An August 26 Huffington Post feature bemoans the “heavy wave of legislative attacks” on abortion providers since 2010. “Incredibly dramatic,” said the Guttmacher Institute. “This has turned into a nightmare,” said a spokeswoman for NARAL’s Arizona affiliate.
No dispute here that legislation at the state level has been a factor in the closure of over fifty abortion facilities since 2010. But “attacks”? I’d hate to see that word go the way of “choice,” almost denuded of meaning in the hands of abortion promoters.
Some attacks (real ones) on abortion providers:
- John Salvi shot and murdered two abortion facility workers, Shannon Lowney and Lee Ann Nichols, in 1994. In a bizarre turn of events, his conviction for those crimes was overturned after he committed suicide in 1996; a judge ruled that his conviction could not stand since he died before his appeals were exhausted.
- George Tiller, a physician famed for performing late-term abortions, was shot and wounded in 1993 by Shelley Shannon. Tiller was murdered in 2009 by Scott Roeder. Shannon and Roeder were both convicted.
- David Gunn, physician and abortion provider, was murdered by Michael Griffin in 1993. Griffin was convicted.
These are only a few grim examples of what real attacks look like. Other abortion industry workers have been victims of the violence that is just as outrageous and sickening outside the procedure room door as it is inside.
…as opposed to “attacks” (phony ones) on abortion providers:
- Laws requiring that abortion providers have admitting privileges at a nearby hospital. If a provider has to change her or his business model to accommodate this one, fine with me.
- Laws permitting parents to be notified when an underage daughter seeks an abortion. Objections to this one always amaze me. In my own state of New Hampshire, the law is for notification, not consent; it has a judicial bypass; and any provider who certifies an emergency can do the abortion without prior notification to the pregnant adolescent’s parents. All the years I attended and testified at hearings in Concord on this matter, I heard abortion providers complain that this is unnecessary intrusion on “choice” as well as an attempt to undermine Roe v. Wade. The U.S. Supreme Court, despite changes in personnel since 1973, disagrees with that claim.
- Fetal homicide laws, allowing prosecution of a person causing the death of a woman’s preborn, wanted child. Drunk drivers and abusive boyfriends everywhere have friends in abortion advocates, who oppose such laws.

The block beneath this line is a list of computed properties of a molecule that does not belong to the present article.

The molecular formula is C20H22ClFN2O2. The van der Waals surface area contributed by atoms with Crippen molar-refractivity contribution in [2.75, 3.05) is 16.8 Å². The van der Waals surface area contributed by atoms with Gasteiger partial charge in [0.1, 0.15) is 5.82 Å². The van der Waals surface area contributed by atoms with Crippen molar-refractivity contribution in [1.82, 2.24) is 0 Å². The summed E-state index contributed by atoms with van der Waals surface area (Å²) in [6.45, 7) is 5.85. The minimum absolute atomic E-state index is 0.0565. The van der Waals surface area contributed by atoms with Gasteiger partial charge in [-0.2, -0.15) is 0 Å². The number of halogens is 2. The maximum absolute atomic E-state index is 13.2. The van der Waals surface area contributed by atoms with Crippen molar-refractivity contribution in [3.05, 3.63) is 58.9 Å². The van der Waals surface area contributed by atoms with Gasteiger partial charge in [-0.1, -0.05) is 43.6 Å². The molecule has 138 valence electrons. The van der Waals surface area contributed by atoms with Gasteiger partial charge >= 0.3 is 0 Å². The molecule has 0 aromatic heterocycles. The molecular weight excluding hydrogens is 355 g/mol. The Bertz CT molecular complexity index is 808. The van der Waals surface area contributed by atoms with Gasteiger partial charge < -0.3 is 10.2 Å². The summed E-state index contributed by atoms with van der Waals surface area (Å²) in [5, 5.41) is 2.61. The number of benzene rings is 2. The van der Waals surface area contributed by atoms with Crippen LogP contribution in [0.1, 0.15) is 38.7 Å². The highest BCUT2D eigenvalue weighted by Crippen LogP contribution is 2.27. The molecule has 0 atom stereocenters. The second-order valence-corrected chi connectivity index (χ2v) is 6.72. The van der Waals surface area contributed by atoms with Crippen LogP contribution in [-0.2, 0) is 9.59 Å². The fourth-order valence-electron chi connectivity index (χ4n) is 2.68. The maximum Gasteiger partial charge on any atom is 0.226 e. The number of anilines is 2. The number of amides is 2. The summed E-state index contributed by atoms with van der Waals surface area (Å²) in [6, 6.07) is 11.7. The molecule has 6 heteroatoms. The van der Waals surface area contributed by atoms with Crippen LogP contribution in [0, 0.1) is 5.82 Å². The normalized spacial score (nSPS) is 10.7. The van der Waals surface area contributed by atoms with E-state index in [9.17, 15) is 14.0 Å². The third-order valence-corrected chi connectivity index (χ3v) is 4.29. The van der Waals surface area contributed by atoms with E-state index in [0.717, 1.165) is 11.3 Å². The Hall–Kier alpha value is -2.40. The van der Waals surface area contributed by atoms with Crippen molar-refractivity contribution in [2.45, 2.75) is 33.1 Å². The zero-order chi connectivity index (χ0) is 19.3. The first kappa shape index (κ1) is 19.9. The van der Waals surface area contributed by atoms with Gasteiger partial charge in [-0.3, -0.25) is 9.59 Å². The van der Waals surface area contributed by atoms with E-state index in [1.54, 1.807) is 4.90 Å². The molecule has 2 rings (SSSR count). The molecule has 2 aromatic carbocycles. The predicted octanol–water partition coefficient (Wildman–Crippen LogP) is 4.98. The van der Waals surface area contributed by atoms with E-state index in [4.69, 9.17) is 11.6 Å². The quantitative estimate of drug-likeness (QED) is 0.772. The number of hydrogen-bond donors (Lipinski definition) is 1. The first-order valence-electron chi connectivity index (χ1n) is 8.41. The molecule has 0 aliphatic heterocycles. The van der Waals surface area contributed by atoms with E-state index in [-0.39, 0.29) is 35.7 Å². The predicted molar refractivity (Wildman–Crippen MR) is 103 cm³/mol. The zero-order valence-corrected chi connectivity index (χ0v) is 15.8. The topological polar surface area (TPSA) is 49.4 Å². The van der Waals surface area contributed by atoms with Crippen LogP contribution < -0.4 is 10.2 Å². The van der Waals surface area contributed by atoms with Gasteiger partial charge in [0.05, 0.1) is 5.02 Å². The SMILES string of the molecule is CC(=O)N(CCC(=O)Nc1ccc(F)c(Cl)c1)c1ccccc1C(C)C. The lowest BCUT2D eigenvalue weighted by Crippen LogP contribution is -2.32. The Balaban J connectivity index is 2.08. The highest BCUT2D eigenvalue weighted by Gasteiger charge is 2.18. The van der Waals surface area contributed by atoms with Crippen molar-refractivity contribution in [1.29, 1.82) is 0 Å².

- Laws requiring abortion facilities to be treated as ambulatory care facilities for purposes of inspection and licensing. If my daughter were hemorrhaging in the “recovery” room after an abortion, I wouldn’t be happy if the facility’s owners had decided against widening doorways to accommodate gurneys. Inspection and licensing, taken seriously, would also give some credibility to claims by abortion apologists like Nancy Pelosi that Gosnell was an outlier.
- 24-hour waiting periods. Last time New Hampshire considered an informed consent law that included such a provision, I listened to abortion providers warn that a waiting period would be a hardship for rural women. What they didn’t say, but came through loud and clear nonetheless, was that drive-through abortions are fine: same-day pregnancy test, counseling, and abortion, followed by the long drive home. “By the time women come in, they already know what they want,” said one provider at the legislative hearing. That makes abortion sound like buying shoes. But I digress: no, a 24-hour wait is not an attack on providers.
- Statistics collection. Demanding that every abortion provider give an accurate report of activity is a matter of public health, not a matter of picking on the provider. Every objection to this sounds to me like “but we like it here in the dark.”
Whose right is it, anyway?
All the laws I cited have something in common: they don’t ban abortion. In fact, they assume that abortion is legal and ongoing. No woman can be denied her right to abort – not even an adolescent female, who can bypass parents. True, a few states – not my own, yet – are putting in place post-20-week bans. It’s a fact, though, that abortion advocates draw no distinction between a ban and a regulation. This overlooks one small point: Roe v. Wade invented a women’s constitutional right to abort, but it did not invent a right for abortionists to operate without oversight.
“TRAP laws,” say the abortion promoters: Targeted Restrictions on Abortion Providers. “Gynoticians” (neologism of the year, hands down), says PP, mocking elected representatives who put the interests of women and children ahead of big business (and make no mistake, abortion is big business). Catchy. Terms like those make for snappy web graphics and fundraising emails. What they don’t do is tell the truth. Reporting on post-abortion complications is a TRAP? Passing a law to promote parental involvement in minors’ health decisions makes one a “gynotician”?
Enough with the trendy terms. Forcing a change in a business model is not an “attack.” Accounting for complications is not an “attack.” Save the word for when it matters. Real attacks come when abortion providers are murdered, women undergo abortion without fully informed consent, and children are scraped to bits.
I can’t leave the HuffPost article without mentioning its accompanying infographic, or rather its explanatory note. “Source: Huffington Post survey of state health departments, abortion providers, and local abortion-focused advocacy groups.” Does that include the state health departments that depend on voluntary reporting from abortion providers to derive abortion stats for the state? Can’t tell. The numbers are therefore fuzzy. But trying to clarify them would probably be construed as an attack.